The top speeds are around 150 km/h. The biggest difference compared to ordinary drones, though, is the acceleration. FPV drones can reach top speed in about one and a half seconds as they have powerful engines but weigh in at just 650 grams or so. In 2016, I built a special drone which could reach up to 220 km/h and was able to cover 400 metres in less than 10 seconds. When I put on my VR goggles and gave it full throttle, it was like being in a rocket. It was amazing.

FPV drones are an amazing example of new technologies. What do you think about new technologies in cars?

I think they’re great. In the SCALA, for example, I loved the Lane Assist feature, which will keep you in the correct lane, and the Blind Spot Detect that warns you if a car is in your blind spot and you may not notice it in your rear-view mirror. I also liked the navigation system with the large screen in the middle and the digital display in place of the instrument cluster. I have an older car and, of course, it doesn’t have such features.

You are part of the Spanish national drone team. What does that mean to you?

It’s amazing. First and foremost, I’m really glad to be part of such team. I’m also happy that my teammates and I can work on advancing this sport. We can show the world what drones are capable of.

Can you make a living out of it, or is it just a hobby?

I’ve had one offer to fly a drone full-time, but I still think of it as a hobby. I have a normal full-time job: I work for an elevator company and I like it!

Longboarder Jakub: Longboard riding comes naturally to me

The other protagonist in our unusual experiment told us his life story, and how he got to where he is now – downhill longboarding.

How long have you been riding a longboard?

A little over eight years. I started out with freestyle, but then I discovered downhill, and I’ve been doing that since 2013.

Why longboarding?

I grew up in Australia, so even as a kid you’d find me surfing, skateboarding and snowboarding. Riding on any kind of board became a natural activity for me. When I moved to the Czech Republic, I was looking for a sport that would make up, at least in part, for the surfing I was missing. As soon as I hopped on my first longboard, I knew I was home. It was 125 centimetres long, made out of flexible bamboo, and it felt like something between a surf board and a snowboard.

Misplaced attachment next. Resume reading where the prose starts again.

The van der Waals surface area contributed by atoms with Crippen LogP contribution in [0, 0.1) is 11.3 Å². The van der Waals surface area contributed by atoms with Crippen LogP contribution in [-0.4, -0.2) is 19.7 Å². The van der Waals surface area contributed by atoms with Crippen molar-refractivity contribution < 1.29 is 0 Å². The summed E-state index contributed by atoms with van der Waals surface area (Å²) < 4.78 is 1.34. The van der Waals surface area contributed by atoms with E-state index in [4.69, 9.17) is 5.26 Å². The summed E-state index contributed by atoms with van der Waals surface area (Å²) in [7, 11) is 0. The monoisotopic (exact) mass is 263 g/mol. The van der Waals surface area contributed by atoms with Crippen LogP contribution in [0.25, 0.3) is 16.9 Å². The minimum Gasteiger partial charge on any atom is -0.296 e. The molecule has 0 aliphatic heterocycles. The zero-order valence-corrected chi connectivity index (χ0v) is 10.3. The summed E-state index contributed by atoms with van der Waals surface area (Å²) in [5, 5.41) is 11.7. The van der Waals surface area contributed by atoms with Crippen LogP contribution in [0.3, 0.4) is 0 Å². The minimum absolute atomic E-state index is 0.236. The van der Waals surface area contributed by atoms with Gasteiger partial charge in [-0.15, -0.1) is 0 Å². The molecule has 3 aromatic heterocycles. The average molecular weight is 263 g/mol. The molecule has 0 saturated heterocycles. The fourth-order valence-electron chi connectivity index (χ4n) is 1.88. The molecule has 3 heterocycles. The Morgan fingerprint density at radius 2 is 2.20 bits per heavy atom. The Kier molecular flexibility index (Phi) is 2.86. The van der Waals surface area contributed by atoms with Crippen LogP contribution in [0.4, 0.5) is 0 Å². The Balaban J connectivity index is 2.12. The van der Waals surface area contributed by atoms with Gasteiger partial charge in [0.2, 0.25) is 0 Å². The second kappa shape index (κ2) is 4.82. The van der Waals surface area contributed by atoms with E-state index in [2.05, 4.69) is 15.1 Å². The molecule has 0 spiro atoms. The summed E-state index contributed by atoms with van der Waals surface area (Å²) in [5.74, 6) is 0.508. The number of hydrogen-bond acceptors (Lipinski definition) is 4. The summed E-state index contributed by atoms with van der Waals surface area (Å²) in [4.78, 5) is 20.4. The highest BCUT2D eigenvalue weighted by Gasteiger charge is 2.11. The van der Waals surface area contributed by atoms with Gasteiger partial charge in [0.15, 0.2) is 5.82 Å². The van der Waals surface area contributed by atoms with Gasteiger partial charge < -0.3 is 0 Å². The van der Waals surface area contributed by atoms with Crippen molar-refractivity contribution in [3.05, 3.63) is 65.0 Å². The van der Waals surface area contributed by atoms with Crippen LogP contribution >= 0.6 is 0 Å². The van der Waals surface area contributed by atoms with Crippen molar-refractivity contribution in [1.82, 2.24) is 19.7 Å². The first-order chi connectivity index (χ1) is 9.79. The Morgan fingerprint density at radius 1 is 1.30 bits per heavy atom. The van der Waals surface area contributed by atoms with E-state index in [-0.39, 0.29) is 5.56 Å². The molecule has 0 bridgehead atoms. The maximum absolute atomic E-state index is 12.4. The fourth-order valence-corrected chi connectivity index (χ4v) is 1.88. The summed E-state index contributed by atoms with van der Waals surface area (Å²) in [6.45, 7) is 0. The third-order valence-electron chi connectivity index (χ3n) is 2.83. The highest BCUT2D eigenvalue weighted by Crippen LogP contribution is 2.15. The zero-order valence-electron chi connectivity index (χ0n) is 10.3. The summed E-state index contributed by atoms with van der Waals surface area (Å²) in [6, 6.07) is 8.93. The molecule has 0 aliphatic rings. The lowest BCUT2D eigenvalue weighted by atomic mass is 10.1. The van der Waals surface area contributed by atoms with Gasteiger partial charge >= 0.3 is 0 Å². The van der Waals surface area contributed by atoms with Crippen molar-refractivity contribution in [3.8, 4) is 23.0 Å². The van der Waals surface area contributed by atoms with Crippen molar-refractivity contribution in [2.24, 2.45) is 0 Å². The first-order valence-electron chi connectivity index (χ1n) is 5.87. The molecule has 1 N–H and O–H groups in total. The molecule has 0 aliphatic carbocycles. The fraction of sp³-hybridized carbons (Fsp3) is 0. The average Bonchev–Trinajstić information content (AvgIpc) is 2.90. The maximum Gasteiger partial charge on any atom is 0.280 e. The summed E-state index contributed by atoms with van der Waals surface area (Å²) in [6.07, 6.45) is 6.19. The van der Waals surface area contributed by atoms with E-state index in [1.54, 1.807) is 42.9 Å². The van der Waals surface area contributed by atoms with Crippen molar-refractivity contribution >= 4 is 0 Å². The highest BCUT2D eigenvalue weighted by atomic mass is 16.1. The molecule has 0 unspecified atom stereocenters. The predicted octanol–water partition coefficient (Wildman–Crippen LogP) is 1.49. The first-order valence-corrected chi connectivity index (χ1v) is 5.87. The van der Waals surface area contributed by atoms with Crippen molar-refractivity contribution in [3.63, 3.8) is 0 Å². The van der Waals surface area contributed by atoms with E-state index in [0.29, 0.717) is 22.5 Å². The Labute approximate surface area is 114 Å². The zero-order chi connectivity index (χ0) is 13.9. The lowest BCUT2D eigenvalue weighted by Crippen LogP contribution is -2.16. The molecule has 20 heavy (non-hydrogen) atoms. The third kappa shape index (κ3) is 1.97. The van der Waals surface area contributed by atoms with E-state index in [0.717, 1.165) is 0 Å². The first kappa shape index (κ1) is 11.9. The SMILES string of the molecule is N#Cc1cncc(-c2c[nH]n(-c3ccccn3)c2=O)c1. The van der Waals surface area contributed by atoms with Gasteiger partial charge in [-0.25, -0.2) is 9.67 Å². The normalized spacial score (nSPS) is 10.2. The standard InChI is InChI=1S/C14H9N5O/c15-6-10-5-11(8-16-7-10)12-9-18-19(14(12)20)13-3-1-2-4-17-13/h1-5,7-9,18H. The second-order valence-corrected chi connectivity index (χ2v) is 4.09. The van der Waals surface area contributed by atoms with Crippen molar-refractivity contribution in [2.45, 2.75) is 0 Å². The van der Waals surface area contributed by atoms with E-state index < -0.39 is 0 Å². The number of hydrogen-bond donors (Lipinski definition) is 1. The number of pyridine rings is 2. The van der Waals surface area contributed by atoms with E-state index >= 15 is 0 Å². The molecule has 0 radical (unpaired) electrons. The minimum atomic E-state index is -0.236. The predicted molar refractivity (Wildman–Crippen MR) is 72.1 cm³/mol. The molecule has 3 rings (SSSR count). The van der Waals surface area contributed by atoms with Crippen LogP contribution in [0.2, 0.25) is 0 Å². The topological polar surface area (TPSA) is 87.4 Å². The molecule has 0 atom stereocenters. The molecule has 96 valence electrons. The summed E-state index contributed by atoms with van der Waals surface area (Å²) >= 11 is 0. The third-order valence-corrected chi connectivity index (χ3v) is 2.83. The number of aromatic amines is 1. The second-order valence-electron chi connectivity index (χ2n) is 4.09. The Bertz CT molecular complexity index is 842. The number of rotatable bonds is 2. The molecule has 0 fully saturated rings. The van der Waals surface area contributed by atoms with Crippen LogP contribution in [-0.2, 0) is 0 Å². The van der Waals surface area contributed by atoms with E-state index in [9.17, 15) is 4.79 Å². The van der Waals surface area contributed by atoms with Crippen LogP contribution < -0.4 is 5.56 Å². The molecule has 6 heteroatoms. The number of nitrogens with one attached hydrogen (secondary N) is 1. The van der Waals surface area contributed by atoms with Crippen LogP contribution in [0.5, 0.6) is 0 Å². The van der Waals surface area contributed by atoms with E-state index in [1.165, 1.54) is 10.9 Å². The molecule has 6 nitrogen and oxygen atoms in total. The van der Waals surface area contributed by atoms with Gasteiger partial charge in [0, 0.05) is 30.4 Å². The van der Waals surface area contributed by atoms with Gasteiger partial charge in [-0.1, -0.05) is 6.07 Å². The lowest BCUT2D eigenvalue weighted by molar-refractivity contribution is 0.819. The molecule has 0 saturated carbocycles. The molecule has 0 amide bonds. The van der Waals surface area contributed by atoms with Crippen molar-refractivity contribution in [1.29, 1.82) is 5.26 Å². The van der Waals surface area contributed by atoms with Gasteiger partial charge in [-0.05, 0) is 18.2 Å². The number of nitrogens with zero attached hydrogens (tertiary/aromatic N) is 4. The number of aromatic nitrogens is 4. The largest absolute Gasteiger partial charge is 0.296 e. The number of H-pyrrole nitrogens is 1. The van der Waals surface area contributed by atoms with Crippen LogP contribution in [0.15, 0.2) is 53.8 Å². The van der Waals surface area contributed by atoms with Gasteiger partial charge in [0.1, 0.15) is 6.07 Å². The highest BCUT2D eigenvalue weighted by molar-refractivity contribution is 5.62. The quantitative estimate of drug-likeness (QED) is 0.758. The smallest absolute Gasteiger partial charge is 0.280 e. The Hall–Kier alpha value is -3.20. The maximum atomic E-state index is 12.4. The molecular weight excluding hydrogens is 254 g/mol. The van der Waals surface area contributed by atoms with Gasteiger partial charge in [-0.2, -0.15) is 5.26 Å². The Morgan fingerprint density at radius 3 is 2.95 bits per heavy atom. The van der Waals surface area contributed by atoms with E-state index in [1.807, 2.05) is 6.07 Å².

jakub_rod_circleJakub Rod, Professional Longboarder

What’s your favourite place to ride and why?

My favourite spot is Kozákov, a big hill in the north of Bohemia. For me, it’s a matter of the heart, a sacred place bound up with strong emotions, family, friends and personal growth. The first time I rode down that hill I didn’t even have the proper downhill equipment. I only had that one unstable bamboo board. I told myself that, if I survived, I’d one day get a proper downhill board and really focus on downhill riding.

Kozákov is a cult spot not only for Czech riders, but also for the international downhill community. You must approach this hill with immense respect: after the start, it takes just a few seconds to get up to 90 km/h in the first 700 metres, and then you have to take the first sharp right-hander. After a technical section in the middle, you go into the back straight, where tactics play a massive role during races. The races are often decided in the last turn, where riders achieve speeds of up to 100 km/h. This year, we held the 11th Kozákov Challenge Downhill Skateboarding World Cup. This is an annual event attended by several hundred of the best riders from all around the world, including a couple of my good friends from Australia.